Splitting a seam

Social, legal and health issues related to air and water toxic pollution in Australia.

Splitting a seam

Postby HVPA_research » Sun Nov 28, 2010 8:55 am

Comments on An article by Kieran Moran in the Observer
Splitting a seam

FRACTURE stimulation, hydraulic fracturing or “fraccing” is a process used to stimulate or fracture underground coal seams in order to increase the flow of gas and water.

A fluid called “frac fluid”, which primarily consists of water and sand, is pumped down the well bore into an isolated section at high pressure to fracture the coal seam. The sand holds the fracture open to provide a pathway for the gas and water to flow to the gas well for extraction.

Fraccing involves pumping fluid at high pressure into a coal seam to fracture the seam and allow gas to flow readily into wells.

Fraccing fluids used in Queensland are commonly 99 per cent sand and water. According to the government about one per cent is made up of additives such as widely-used chemicals including sodium hypochlorite, hydrochloric acid, cellulose, acetic acid and small amounts of disinfectants.

The gas companies would say that fracking is harmless, wouldn't they. The question is, did Kieran Moran do any independent research? If the gas companies are so confident about how harmless fracking is, would they be prepared to publicly account for every liter of chemicals and water that goes down and comes up from the their gas wells? I mean proper statutory accounting, just like money for taxation purposes, not some cavalier optional reporting as they do at present.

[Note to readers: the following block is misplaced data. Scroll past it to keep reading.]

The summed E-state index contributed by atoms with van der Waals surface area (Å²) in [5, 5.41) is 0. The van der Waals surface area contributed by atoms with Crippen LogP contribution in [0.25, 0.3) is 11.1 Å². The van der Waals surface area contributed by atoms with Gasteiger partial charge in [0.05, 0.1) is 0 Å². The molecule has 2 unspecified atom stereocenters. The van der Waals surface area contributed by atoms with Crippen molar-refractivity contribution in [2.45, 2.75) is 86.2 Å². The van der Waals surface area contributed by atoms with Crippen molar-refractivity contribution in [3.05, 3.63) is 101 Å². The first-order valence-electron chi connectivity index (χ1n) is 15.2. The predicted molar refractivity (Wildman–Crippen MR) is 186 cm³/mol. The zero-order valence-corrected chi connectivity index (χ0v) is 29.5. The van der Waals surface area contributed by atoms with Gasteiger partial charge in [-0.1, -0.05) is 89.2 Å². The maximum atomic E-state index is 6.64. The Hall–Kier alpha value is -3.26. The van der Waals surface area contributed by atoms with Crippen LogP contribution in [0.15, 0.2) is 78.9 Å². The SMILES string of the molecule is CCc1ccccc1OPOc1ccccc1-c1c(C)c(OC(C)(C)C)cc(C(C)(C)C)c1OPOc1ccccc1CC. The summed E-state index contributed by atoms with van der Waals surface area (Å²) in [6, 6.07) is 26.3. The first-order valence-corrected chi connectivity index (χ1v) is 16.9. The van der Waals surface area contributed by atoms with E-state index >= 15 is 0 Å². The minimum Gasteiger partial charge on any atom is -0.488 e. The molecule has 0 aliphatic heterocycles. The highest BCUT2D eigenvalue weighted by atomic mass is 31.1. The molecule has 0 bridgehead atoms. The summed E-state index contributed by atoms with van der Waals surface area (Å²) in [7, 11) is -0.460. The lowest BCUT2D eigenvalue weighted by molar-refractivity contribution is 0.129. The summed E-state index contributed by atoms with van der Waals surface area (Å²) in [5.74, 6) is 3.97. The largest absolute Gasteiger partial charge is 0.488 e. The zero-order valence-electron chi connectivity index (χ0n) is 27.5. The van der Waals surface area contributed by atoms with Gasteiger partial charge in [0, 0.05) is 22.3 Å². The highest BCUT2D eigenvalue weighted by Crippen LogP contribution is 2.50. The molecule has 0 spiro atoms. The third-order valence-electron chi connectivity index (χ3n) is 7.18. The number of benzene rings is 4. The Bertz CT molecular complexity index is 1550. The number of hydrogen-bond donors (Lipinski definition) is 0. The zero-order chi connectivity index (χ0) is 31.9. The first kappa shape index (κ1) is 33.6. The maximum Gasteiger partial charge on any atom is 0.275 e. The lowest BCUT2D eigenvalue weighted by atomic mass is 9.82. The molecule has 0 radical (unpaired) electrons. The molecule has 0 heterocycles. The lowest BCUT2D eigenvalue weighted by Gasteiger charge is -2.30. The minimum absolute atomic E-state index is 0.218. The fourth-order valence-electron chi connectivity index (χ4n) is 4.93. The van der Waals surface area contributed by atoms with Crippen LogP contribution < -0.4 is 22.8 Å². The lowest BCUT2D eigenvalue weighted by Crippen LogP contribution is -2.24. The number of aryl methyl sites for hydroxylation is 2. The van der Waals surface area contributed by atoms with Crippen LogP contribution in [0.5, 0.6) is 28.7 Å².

According to the companies, the risk of groundwater contamination is minimal as shallow aquifers are protected by using a steel casing or liner which is then cemented into place, isolating the surrounding rock from the producing coal seams.

In order to get into the coal seam it is necessary to drill through the higher strata that contain fresh water aquifers. That means using drilling fluid chemicals and that is done before casing the bores. Cementing bores comes afterwards and may not be always perfect. Look what happened in the Gulf of Mexico where Halliburton did the cementing!
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